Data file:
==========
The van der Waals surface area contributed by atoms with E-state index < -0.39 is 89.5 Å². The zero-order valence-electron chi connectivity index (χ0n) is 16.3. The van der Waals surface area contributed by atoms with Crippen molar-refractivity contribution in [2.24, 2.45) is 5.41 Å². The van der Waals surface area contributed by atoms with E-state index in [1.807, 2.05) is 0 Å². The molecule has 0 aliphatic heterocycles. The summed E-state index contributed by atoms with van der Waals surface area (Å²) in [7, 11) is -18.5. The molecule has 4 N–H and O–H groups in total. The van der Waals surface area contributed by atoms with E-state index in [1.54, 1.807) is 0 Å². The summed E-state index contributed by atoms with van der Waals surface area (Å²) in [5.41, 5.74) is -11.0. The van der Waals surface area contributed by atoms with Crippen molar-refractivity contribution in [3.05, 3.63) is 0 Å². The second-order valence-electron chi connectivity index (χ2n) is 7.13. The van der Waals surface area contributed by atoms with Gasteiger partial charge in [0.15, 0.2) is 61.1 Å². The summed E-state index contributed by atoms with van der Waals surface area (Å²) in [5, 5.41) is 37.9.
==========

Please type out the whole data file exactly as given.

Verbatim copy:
The van der Waals surface area contributed by atoms with E-state index < -0.39 is 89.5 Å². The zero-order valence-electron chi connectivity index (χ0n) is 16.3. The van der Waals surface area contributed by atoms with Crippen molar-refractivity contribution in [2.24, 2.45) is 5.41 Å². The van der Waals surface area contributed by atoms with E-state index in [1.807, 2.05) is 0 Å². The molecule has 0 aliphatic heterocycles. The summed E-state index contributed by atoms with van der Waals surface area (Å²) in [7, 11) is -18.5. The molecule has 4 N–H and O–H groups in total. The van der Waals surface area contributed by atoms with E-state index in [1.54, 1.807) is 0 Å². The summed E-state index contributed by atoms with van der Waals surface area (Å²) in [5.41, 5.74) is -11.0. The van der Waals surface area contributed by atoms with Crippen molar-refractivity contribution in [3.05, 3.63) is 0 Å². The second-order valence-electron chi connectivity index (χ2n) is 7.13. The van der Waals surface area contributed by atoms with Gasteiger partial charge in [0.15, 0.2) is 61.1 Å². The summed E-state index contributed by atoms with van der Waals surface area (Å²) in [5, 5.41) is 37.9.